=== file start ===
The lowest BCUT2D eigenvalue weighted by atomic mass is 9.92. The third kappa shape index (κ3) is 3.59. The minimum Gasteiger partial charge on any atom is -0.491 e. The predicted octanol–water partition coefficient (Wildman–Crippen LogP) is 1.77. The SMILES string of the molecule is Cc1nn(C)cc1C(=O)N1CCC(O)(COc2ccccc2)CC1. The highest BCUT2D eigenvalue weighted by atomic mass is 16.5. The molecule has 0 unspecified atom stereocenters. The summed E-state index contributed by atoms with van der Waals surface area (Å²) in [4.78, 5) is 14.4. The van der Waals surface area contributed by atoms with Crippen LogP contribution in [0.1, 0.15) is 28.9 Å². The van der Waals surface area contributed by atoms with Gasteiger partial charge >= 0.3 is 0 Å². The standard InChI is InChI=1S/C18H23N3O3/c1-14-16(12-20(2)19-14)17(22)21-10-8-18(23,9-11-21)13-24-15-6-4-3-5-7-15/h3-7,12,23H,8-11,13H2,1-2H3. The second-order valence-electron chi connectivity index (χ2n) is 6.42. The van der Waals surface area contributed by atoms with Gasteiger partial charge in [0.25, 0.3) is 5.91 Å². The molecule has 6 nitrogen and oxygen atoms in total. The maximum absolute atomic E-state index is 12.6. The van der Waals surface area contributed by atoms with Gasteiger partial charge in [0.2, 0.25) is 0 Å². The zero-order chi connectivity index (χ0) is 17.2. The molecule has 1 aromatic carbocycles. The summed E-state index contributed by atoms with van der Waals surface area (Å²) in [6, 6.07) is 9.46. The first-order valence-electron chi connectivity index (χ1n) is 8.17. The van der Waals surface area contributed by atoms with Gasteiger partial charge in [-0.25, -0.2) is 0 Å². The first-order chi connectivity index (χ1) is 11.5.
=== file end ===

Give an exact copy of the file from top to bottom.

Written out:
The lowest BCUT2D eigenvalue weighted by atomic mass is 9.92. The third kappa shape index (κ3) is 3.59. The minimum Gasteiger partial charge on any atom is -0.491 e. The predicted octanol–water partition coefficient (Wildman–Crippen LogP) is 1.77. The SMILES string of the molecule is Cc1nn(C)cc1C(=O)N1CCC(O)(COc2ccccc2)CC1. The highest BCUT2D eigenvalue weighted by atomic mass is 16.5. The molecule has 0 unspecified atom stereocenters. The summed E-state index contributed by atoms with van der Waals surface area (Å²) in [4.78, 5) is 14.4. The van der Waals surface area contributed by atoms with Crippen LogP contribution in [0.1, 0.15) is 28.9 Å². The van der Waals surface area contributed by atoms with Gasteiger partial charge >= 0.3 is 0 Å². The standard InChI is InChI=1S/C18H23N3O3/c1-14-16(12-20(2)19-14)17(22)21-10-8-18(23,9-11-21)13-24-15-6-4-3-5-7-15/h3-7,12,23H,8-11,13H2,1-2H3. The second-order valence-electron chi connectivity index (χ2n) is 6.42. The van der Waals surface area contributed by atoms with Gasteiger partial charge in [0.25, 0.3) is 5.91 Å². The molecule has 6 nitrogen and oxygen atoms in total. The maximum absolute atomic E-state index is 12.6. The van der Waals surface area contributed by atoms with Gasteiger partial charge in [0.2, 0.25) is 0 Å². The zero-order chi connectivity index (χ0) is 17.2. The molecule has 1 aromatic carbocycles. The summed E-state index contributed by atoms with van der Waals surface area (Å²) in [6, 6.07) is 9.46. The first-order valence-electron chi connectivity index (χ1n) is 8.17. The van der Waals surface area contributed by atoms with Gasteiger partial charge in [-0.25, -0.2) is 0 Å². The first-order chi connectivity index (χ1) is 11.5.